Farm Show runs in their family

By on January 17, 2018


Manheim Central grad Travis Dull shows a Junior Market steer at the PA Farm Show.                                                                        (Photos provided by Karen Dull)


For many people, visiting the Pennsylvania Farm Show is a tradition. This annual event celebrates and showcases the diversity of the state’s agriculture and food industry. There’s great food (think milkshakes, fries, chicken corn soup, maple-flavored cotton candy, and, yes, chocolate-covered bacon), the annual butter sculpture, animals, interesting contests to watch such as sheep to shawl, and a market place filled with Pennsylvania products.

While many attend the Farm Show as spectators, there’s also another aspect — being a Farm Show exhibitor. A number of Manheim-area teens were exhibitors at this year’s state Farm Show, including brother and sister Travis and Ashlea Dull.

A 2017 Manheim Central graduate, Travis Dull has been showing animals since he was eight years old. He said he’s shown at the state Farm Show at least six years, and due to age requirements, this will be the last year that he’s a state Farm Show exhibitor. He showed a steer and a pig, both of which placed fourth in their division (respectively junior market steers, crossbred, heavyweight; and junior market swine, Yorkshire lightweight).

“I’ll miss showing at the Pennsylvania Farm Show,” he said, “but I can still show at the Manheim Farm Show for three years after graduation.”

This year was different in another way. He and his parents purchased a 130-acre family farm in Penn Township in March 2017. They have 200 steers and also farm a major portion of the land. Additionally, Travis works full-time for a custom operator — a farmer who has specialized equipment such as a harvester and does field work for other farmers.

“It’s hard to be at the Farm Show when you know you have a farm at home to take care of,” he said.

Looking back at his state Farm Show experiences, he said the competition is more intense than at local shows.

“It’s a lot of hard work, but there are opportunities to learn different things,” he said.

Ashlea Dull exhibits her swine at the PA Farm Show.

Ashlea Dull is also a state Farm Show veteran showman, with nine years under her belt. This year she exhibited a pig and placed seventh in her class– junior market crossbreds, weigh division 10.

“Part of the fun of being a state Farm Show exhibitor is being with my family. We stay in a hotel with my grandparents, aunt and cousins,” she said with a smile. “We’re there for the show, but it’s also a family time.”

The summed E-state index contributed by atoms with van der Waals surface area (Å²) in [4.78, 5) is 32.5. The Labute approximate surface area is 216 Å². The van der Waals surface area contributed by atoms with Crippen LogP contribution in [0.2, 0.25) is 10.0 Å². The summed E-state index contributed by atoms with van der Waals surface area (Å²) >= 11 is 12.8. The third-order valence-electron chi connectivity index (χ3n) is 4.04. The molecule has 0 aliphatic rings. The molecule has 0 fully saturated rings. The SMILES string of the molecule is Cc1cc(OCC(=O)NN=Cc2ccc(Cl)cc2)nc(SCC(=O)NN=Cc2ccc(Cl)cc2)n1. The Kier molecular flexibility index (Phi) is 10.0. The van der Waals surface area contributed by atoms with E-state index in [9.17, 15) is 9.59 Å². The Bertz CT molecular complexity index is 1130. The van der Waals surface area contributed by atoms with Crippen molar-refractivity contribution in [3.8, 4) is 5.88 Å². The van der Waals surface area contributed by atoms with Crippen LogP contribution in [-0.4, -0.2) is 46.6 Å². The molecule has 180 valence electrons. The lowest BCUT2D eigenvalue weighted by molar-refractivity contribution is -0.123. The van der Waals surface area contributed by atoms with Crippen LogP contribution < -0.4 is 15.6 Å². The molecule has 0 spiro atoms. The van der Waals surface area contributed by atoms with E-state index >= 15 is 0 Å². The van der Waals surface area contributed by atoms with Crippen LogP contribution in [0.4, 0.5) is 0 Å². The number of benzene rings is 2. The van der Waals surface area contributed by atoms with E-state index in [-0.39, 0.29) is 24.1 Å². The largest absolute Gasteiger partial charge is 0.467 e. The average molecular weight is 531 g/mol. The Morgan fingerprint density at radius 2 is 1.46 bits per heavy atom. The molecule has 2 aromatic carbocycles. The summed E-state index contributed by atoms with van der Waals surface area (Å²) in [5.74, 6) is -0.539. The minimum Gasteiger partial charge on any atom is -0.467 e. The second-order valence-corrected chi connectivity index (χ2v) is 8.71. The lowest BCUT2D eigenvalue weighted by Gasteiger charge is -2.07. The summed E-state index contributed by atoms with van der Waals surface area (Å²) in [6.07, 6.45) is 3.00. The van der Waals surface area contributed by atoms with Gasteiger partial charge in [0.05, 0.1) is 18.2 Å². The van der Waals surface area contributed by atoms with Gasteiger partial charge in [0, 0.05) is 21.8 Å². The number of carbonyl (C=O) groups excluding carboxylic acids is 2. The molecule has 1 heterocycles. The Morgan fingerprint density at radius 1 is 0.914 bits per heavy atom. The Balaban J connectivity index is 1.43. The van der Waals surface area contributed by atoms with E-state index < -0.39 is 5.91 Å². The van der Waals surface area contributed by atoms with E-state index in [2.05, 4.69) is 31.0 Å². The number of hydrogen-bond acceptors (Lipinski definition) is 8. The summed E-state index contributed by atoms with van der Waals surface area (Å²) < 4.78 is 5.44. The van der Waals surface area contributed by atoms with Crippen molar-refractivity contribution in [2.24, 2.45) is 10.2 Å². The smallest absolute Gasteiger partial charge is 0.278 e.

This may be her last time showing at the state Farm Show, too, but by choice rather than an age restriction.

“I don’t really want to show without my family,” she explained. “You can only show one pig per person, and there’s a lot involved in transporting it. I may just show at local fairs such as the Manheim Farm Show.”

She pointed out that for the state Farm Show, she and her family transported the animals to the Farm Show building in Harrisburg on Sunday for showing on Monday. They’re washed and clipped at the Farm Show prior to showing.

The intense cold that hit the area prior to and during Farm Show week affected the animals in several ways. Karen Dull, Travis and Ashlea’s mom and a veteran PA Farm Show exhibitor herself, explained that with the cold it was difficult for the pigs to get to show weight.

“They use all their energy to keep warm and don’t gain weight,” she said.

Additionally because of the cold, pigs, like many animals, grow more hair. Karen Dull said that hair is sometimes more coarse and wavy.

“What that means for an exhibitor is that you have to give the pig a full body clip right before showing, and it takes more time to prepare it in Harrisburg,” she explained.

Karen started showing at the state Farm Show in 1984, and in 1987, she had the grand champion pig. The daughter of recently retired Manheim Community Farm Show president, she was one of four girls, and all four of them showed at the state Farm Show. At various times, her sisters showed reserve champions. She continues to be involved in the Manheim Farm Show and in agriculture.

Karen Dull pointed out that like the agriculture industry itself, the state Farm Show has changed since the mid-80s when she was an exhibitor. Her grand champion pig weighed 222-pounds; this year the minimum weight to enter a pig is 240-pounds.

“The industry wants the pigs to be heavier, and the Farm Show follows trends in the industry,” she said.

What does this mean for exhibitors like Travis and Ashlea?

“You have to stay on your game better a home,” Karen Dull said. “Feed them higher protein food and weigh the pigs more frequently so you’re not disqualified when you get to Harrisburg.”

She said having show animals means learning to treat them properly.

“You learn to treat animals ethically from 4-H on up through FFA; every year 4-H members do an ethics training,” she stressed.

Karen Dull said the Farm Show is “absolutely a family affair; when the children are younger, parents are more involved — transporting them to meetings and transporting the kids and animals to shows. But even as they get older, parents are still there supporting the kids.”

As for the state Farm Show itself, she said it plays an important role in educating people about agriculture and what goes on in the ag world.

“This year’s Calving Corner was a great addition,” she said,” Farming is not an occupation; it’s a way of life.”

Rochelle Shenk is a correspondent for the Lititz Record Express. She welcomes your comments and questions at

Leave a Reply

Your email address will not be published. Required fields are marked *